KATHMANDU: Painted in shades of different colours, your house definitely looks beautiful. But while you are giving a complete new look to your house with these paints, you might be inviting dangers into your home as well as harming your health and environment. The paints might contain lead that is hazardous to human health and environment.
No paint is manufactured using lead. But lead is “added” for some other purpose. “Lead is added to paints to speed drying, increase durability, retain a fresh appearance, and resist moisture that causes corrosion and it also acts as an anti-fungal agent,” said Ram Charitra Sah, Executive Director of Centre for Public Health and Environmental Development (CEPHED).
And the main source of these lead are “decorative paints used in a wide variety of products including ceramics, pipes, gasoline, batteries, cosmetics, building construction et cetera” and when there is “wearing of the paints of these products in certain stage, it pollutes the
As lead is a heavy metal, it doesn’t disappear and remains as a residue in soil causing contamination of soil. “And when we consume rice and vegetables grown in the same soil, we consume lead with it,” Sah argued.
But why should one worry about lead? The United States Environmental Protection Agency has referred to lead as a “highly toxic metal”. Also the World Health Organisation has recognised it as “prime toxic”.
It means lead is “a poisonous metal that can damage nervous connections (especially in young children) and cause blood and brain disorders. Lead poisoning results from ingestion of food or water contaminated with lead”.
Paints’ status in Nepal
A number of national, international and multinational brands of paint are available in Nepal and they are not lead-free. As per a 2010 study conducted by CEPHED about lead in paints from the Nepali market, in general all brands and all types (distemper, emulsion, enamel, varnish and touch wood) of paints available in Nepal contain lead.
Of the 24 samples taken, the average lead content was found to be 6574.71 ppm — 73 times higher than the US or the Chinese standards of 90 ppm for lead in paints.
The second batch of the same study had also revealed that some multinational paint companies had “adopted double standard products in the region. The same companies’ products in India were found to have less lead concentration as compared to the high lead concentration in Nepal”.
Though not all paint companies are aware of the need to shift towards lead-free technology, a few of them have managed to do so.
Sailendra Kumar Sitaula, Regional Manager, Sales and Marketing at Pashupati Paints P Ltd revealed, “Our water-based products have become lead-free from the last year and we are in the process of making other products lead-free too.”
Even some multinational companies blamed to have manufactured double-standard products seem to have made greater improvements. As per the study of CEPHED, Asian Paints, which had quite a low lead concentration in Indian samples (90ppm and 7.15ppm) had an average of 21483.3ppm — 238 times higher concentration than the US standard in Nepal.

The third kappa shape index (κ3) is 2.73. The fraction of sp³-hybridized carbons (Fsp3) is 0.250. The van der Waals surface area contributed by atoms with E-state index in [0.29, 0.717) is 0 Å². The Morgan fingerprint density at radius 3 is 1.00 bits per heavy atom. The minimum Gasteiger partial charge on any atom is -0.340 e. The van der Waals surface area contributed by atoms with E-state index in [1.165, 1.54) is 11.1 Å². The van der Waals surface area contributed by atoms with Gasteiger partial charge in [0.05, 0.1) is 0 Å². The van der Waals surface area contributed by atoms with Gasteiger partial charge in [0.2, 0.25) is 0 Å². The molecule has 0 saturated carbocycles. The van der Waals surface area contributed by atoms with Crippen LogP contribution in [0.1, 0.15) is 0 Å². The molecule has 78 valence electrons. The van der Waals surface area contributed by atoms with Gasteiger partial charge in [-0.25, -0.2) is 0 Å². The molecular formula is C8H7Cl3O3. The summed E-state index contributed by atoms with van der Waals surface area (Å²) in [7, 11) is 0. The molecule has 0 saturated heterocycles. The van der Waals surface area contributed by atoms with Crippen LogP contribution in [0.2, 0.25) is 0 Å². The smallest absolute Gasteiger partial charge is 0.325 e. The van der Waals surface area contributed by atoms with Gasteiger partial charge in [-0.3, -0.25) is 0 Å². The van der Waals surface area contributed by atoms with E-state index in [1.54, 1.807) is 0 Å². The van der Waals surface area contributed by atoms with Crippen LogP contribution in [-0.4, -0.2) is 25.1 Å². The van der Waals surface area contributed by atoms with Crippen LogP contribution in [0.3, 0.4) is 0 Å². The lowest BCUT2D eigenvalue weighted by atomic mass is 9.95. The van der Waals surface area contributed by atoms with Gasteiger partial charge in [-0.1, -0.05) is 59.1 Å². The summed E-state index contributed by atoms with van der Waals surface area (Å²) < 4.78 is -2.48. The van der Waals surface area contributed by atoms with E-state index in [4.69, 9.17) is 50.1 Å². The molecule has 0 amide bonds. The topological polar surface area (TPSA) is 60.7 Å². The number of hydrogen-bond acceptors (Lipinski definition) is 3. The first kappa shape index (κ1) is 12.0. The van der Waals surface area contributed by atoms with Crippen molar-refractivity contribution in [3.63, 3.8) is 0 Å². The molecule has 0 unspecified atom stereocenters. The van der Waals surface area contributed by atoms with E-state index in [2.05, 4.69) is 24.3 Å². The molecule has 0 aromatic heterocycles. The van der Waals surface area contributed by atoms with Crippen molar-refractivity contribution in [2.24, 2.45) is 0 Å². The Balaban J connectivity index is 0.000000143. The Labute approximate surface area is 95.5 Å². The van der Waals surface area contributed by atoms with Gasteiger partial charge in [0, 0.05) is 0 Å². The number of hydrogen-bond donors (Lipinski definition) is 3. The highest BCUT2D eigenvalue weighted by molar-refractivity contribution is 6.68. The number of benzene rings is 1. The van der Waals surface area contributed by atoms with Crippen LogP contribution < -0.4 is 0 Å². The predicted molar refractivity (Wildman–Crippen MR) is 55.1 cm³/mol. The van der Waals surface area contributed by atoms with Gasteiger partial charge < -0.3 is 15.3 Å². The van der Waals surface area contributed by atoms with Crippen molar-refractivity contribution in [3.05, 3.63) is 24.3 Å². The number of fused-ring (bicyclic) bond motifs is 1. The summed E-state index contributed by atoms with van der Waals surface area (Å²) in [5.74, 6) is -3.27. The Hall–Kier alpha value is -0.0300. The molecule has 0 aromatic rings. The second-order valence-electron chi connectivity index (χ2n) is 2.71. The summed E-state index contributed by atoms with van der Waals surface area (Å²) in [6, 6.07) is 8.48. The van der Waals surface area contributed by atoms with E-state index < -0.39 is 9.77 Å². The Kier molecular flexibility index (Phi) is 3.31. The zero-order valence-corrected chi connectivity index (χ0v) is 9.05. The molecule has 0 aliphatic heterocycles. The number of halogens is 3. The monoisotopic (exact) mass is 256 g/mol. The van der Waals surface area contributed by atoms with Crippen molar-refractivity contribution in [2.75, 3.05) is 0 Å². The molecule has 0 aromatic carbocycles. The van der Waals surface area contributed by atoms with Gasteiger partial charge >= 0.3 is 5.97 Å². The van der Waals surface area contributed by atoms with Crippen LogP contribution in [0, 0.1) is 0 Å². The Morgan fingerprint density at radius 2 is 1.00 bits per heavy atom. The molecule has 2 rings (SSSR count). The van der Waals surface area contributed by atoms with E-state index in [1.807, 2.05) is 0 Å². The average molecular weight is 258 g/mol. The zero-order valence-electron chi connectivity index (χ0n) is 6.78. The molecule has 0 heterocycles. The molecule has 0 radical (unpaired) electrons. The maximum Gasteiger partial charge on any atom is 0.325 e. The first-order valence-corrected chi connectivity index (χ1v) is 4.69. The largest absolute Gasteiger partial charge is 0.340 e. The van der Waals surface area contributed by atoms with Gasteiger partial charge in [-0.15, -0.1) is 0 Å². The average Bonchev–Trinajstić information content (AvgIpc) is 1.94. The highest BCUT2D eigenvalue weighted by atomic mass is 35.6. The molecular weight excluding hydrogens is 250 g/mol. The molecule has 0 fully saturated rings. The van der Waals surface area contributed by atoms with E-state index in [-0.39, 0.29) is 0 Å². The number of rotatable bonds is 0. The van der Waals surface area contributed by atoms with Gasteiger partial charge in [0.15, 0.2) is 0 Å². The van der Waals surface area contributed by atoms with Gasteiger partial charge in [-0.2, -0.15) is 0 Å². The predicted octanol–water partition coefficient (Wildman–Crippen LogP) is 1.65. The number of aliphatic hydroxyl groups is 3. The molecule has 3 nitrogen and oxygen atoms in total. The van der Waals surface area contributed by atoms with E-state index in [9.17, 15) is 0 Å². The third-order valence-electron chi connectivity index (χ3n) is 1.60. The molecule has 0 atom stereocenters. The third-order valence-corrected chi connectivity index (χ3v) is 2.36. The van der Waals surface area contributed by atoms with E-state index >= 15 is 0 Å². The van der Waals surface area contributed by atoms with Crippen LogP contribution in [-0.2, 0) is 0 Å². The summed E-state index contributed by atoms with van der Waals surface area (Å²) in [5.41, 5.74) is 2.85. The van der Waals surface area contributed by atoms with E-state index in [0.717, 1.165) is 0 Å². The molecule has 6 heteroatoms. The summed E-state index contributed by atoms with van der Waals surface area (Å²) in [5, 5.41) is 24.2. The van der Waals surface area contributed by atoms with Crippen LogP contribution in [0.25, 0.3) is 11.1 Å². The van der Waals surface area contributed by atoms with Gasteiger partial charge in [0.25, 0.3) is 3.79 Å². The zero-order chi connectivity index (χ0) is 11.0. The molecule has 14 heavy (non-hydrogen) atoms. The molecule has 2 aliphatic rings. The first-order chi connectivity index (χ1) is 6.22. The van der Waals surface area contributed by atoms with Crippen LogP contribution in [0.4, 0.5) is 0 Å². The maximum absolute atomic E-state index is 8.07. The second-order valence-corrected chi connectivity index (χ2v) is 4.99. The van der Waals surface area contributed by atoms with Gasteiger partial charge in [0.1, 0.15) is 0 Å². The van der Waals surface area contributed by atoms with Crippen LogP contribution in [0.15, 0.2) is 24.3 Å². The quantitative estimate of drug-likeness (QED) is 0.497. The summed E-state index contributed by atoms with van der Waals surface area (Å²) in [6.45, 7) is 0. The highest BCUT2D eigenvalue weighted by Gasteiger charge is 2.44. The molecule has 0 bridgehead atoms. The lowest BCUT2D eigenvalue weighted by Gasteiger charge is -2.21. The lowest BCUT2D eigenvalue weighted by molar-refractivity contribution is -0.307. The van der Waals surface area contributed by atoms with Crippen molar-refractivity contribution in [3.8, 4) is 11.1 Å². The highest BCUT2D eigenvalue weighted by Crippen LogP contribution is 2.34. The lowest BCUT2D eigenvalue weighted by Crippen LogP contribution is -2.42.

However, a highly placed source from Asian Paints on condition of anonymity informed that from 2010 April onwards, all their products have gone to a platform to use raw materials without lead. Claiming that the samples taken for the research were probably picked up before April 2010, the source revealed their products are even below the US standard of 90 ppm — less than 0.01 ppm. And Asian Paints has also begun to give lead-free logo on their packs.
Even Berger Paints, as per the third batch of the Study of CEPHED, has reduced to 165 ppm of lead concentration in the paints. “It was from 2068 Shrawan, that we totally converted to lead-free,” informed Saibal Ghosh, Country Manager of Berger Jenson and Nicholson (Nepal) Pvt Ltd.
They had “replaced all such dryers and pigments containing lead” after the realisation that they should go lead-free.
Challenges with hopes
Countries in Europe had banned the use of lead in household paints, as early as 1935 and the US did so in 1971, as per Sah.
But in the context of Nepal, “there is no such standard regarding the amount of lead in paints,” as per Ram Adhar Sah, Director General at Nepal Bureau of Standards and Meteorology (NBSM).
And lack of standards is one reason that paint companies are making use of lead in Nepal, as per Ram Charitra who thinks “the improvements need to be continued by multinational companies and it is even more important for the national paint manufacturing companies to make a positive shift from lead-based paints to no added lead paints”.
But one of the obstacles in doing so is “lack of vendors who can provide organic raw materials as an alternative to lead,” according to Sitaula. And even these multinational companies who have shifted their technology from lead-based to lead-free agree that “general cost increases with the shift”. This is because “the raw material required for lead-free dryer can be 162 per cent more than lead-based dryer” as informed by the Asian Paints source.
To this Ghosh added, “It is not an easy step to go lead-free.” He, however, regards that the step “must be taken by the
And the good news is that NBSM is in the process of defining the standards of lead in paint. “We have realised that now it is a must to make such standard and NBSM has manpower and equipment to test the lead-content in paints,” Ram
The new standard will be ready within the next one or two months.